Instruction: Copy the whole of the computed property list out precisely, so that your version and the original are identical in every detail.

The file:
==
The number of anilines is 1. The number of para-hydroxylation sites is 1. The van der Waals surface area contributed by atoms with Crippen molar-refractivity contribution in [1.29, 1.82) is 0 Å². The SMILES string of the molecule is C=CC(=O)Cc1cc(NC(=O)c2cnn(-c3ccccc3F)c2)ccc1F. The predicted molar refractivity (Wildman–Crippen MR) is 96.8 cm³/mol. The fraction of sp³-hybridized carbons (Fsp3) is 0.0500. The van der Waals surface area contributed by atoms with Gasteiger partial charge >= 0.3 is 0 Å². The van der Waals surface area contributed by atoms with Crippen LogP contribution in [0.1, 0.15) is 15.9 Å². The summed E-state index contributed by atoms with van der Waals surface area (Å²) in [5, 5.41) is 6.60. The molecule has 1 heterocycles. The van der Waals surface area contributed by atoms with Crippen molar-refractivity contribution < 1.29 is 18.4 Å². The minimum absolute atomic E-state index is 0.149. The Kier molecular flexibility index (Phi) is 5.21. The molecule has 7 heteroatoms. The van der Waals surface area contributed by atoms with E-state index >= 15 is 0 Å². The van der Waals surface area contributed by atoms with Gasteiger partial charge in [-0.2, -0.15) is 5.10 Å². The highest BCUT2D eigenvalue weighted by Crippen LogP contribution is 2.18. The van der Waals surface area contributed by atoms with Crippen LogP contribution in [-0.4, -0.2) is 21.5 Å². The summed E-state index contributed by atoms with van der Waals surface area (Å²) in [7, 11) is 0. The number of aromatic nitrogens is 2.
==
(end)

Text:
The number of anilines is 1. The number of para-hydroxylation sites is 1. The van der Waals surface area contributed by atoms with Crippen molar-refractivity contribution in [1.29, 1.82) is 0 Å². The SMILES string of the molecule is C=CC(=O)Cc1cc(NC(=O)c2cnn(-c3ccccc3F)c2)ccc1F. The predicted molar refractivity (Wildman–Crippen MR) is 96.8 cm³/mol. The fraction of sp³-hybridized carbons (Fsp3) is 0.0500. The van der Waals surface area contributed by atoms with Gasteiger partial charge >= 0.3 is 0 Å². The van der Waals surface area contributed by atoms with Crippen LogP contribution in [0.1, 0.15) is 15.9 Å². The summed E-state index contributed by atoms with van der Waals surface area (Å²) in [5, 5.41) is 6.60. The molecule has 1 heterocycles. The van der Waals surface area contributed by atoms with Crippen molar-refractivity contribution < 1.29 is 18.4 Å². The minimum absolute atomic E-state index is 0.149. The Kier molecular flexibility index (Phi) is 5.21. The molecule has 7 heteroatoms. The van der Waals surface area contributed by atoms with E-state index >= 15 is 0 Å². The van der Waals surface area contributed by atoms with Gasteiger partial charge in [-0.2, -0.15) is 5.10 Å². The highest BCUT2D eigenvalue weighted by Crippen LogP contribution is 2.18. The van der Waals surface area contributed by atoms with Crippen LogP contribution in [-0.4, -0.2) is 21.5 Å². The summed E-state index contributed by atoms with van der Waals surface area (Å²) in [7, 11) is 0. The number of aromatic nitrogens is 2.